Another goal of the UC Davis Veterinary Genetics Lab is to help eliminate dog fighting. It has come together with the ASPCA, a Missouri humane society, and the Louisiana SPCA, to form the Canine CODIS (Combined DNA Index System).  This is the first ever database dedicated to collecting DNA profiles from dogs that are seized during dog fighting investigations, as well as blood samples from suspected venues. The DNA is used to identify relationships between dogs, and thereby allow officials to expand their investigations to those who breed and train dogs for fighting.

Recipe Friday – Christmas Peanut Butter Banana Parsley Dog Treats

These are great stocking stuffers for your dog.  I have included ingredients for a gluten free recipe for those dogs with allergies.  Enjoy!

Ingredients:

  • 1 medium banana, peeled
  • 1 cup whole wheat flour (or try 3/4 to 1 cup of rice flour, or 3/4 to 1 cup of almond flour)
  • 2/3 cup rolled oats (if your dog has allergies, Bob’s Red Mill has a gluten free version of rolled oats)
  • 1/2 cup dried parsley
  • 3 T creamy peanut butter
  • 1 egg, beaten

 

Directions:

1. Preheat oven to 300F. Mash banana in large bowl. Add all additional ingredients and mix well. Let sit for 5 minutes.

2. Roll out mixture to desired thickness and cut with cookie cutters. Bake on parchment lined-baking sheets for 40-45 minutes.

3. Let cool completely, and then enjoy!

 

Keep in airtight container in fridge for one week and freeze any left overs.  Depending on what size cookie cutters you use and the thickness of the dough you want, this recipe can yield 1-3 dozen treats.  Remember to feed in moderation.

Catnip: Why Cats Love It

Here is an article that Isis vet shared with me.  Enjoy!

Few things stimulate a cat’s pleasure faster than catnip. Exposure to this simple herb can reveal a new side to their feline personality. Many cats will go crazy at the smell of this plant.

Catnip has a reputation of being a feline drug and many cat owners wonder if it is safe to give it to their pet. Giving catnip in small doses does no harm. Using it as a treat can be quite good for your cat’s emotional health. It relieves stress and can help them get rid of nervous energy.

What Is Catnip?

Catnip is a type of mint plant found  in many countries throughout the world. It can grow up to three feet high and has many branches filled with purple flowers and heart shaped leaves.

The catnip plant has an aromatic oil called nepetalactone. When cats smell this compound, it triggers the part of the feline brain that responds to happy pheromones. This is why cats react the way they do.

Many cats seem to go crazy when they smell catnip by rolling, rubbing and running around. Eating catnip seems to produce the opposite effect. Cats often become mellow when they ingest the plant. This response to catnip usually lasts up to 10 minutes before the cat loses interest.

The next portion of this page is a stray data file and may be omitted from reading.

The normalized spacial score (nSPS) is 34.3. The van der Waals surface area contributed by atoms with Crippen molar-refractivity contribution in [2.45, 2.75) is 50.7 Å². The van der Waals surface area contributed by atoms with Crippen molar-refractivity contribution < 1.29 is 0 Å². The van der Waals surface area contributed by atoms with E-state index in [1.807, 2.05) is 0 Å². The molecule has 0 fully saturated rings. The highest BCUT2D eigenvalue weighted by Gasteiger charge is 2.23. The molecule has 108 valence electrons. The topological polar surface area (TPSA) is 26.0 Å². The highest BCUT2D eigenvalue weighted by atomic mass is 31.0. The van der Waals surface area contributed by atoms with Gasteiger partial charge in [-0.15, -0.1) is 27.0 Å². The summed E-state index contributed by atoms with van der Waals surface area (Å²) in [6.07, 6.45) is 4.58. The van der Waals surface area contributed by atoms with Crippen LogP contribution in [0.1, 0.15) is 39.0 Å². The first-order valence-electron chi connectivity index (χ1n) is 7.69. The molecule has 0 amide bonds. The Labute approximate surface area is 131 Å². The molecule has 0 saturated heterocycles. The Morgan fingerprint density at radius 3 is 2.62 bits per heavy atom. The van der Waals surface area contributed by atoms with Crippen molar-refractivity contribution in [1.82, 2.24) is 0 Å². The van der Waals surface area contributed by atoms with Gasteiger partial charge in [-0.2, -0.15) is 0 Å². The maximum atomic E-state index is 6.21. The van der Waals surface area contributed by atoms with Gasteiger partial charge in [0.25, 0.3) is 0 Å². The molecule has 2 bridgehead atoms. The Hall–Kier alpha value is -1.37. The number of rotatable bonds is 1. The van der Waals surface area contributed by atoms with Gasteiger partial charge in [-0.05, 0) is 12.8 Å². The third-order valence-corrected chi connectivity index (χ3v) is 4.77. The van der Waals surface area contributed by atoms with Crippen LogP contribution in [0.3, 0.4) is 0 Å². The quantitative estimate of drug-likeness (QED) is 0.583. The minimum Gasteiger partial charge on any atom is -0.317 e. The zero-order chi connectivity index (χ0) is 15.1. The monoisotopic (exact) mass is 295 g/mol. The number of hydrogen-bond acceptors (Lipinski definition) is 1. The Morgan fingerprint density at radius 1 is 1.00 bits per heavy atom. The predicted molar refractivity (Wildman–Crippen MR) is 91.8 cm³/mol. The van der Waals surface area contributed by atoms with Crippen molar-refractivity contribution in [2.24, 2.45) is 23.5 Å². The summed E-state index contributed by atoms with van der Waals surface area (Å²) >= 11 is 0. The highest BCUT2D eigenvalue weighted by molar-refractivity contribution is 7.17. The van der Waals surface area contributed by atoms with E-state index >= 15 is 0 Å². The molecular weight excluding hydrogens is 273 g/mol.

Catnip as a Training Tool

Creative cat owners can use catnip as a reward or incentive to promote good behavior in their felines. Rubbing dried catnip on a scratching post or cat tree can entice your cat to go there when they need to sharpen their claws instead of tearing your couch to shreds.

Lacing a cat toy with some catnip can be beneficial for inducing an indoor cat to exercise. It will encourage them to be more active and play and prevent obesity. These cat toys should be stored in an airtight container when not in use, so the catnip stays fresh longer.

Growing Catnip

You can grow your own catnip plants in a home garden. You can buy more mature plants from a nursery or plant the seeds after the last major frost of the season. It is important to put the plant in an area where it has plenty of room to grow. Take steps to protect the growing plant from your cat so they don’t tear it out of the soil before it is fully mature.

Is Catnip Right for Your Cat?

Catnip does not have the same effect on every feline. Some cats don’t care about it at all.

The love of this plant is inherited, so only 50 to 70 percent of cats respond to catnip. Kittens typically ignore it until they are three to six months old.

Catnip is non-toxic but cat owners should use caution in giving it out too often. Some cats exhibit aggressive behavior when exposed to catnip and should not have it under any circumstances.

Consult your veterinarian if you notice problematic behavior when your feline uses catnip.

 

Sources:

“Catnip Confidential,” Veterinary Practice News. February 1, 2012.

Recipe Friday – Butternut Biscuits For Dogs

Here is a yummy treat your dog is sure to love, best of all, it is gluten free!

Ingredients:

  • 2 Cups oat flour
  • 1 Cup cooked butternut squash
  • 1/2 Cup applesauce (try to buy unsweetened)
  • 1 egg
  • 2 Tablespoon maple syrup (some people do not like giving their dogs extra sugar, so if you want to omit this, you can)
  • 1 Teaspoon vanilla extract
  • 1 1/2 Teaspoon ground cinnamon
  • ¼ Teaspoon sea salt (if you don’t have sea salt, you can always try regular table salt.)

 

Directions:

1. In large bowl thoroughly mix all ingredients and preheat oven to 350F.

2. Drop by teaspoonfuls onto paper lined cookie sheet. These can be placed close together since they wont expand. Lightly sprinkle cinnamon on top of each cookie.

3. Bake for 20 minutes or until lightly browned.

4. Remove from the oven to a baker’s rack and let cool.

You can feed these with their regular meal or as a treat.  Keep in airtight container in fridge and after one week, freeze any leftovers.  They should keep for about 2 months in the freezer.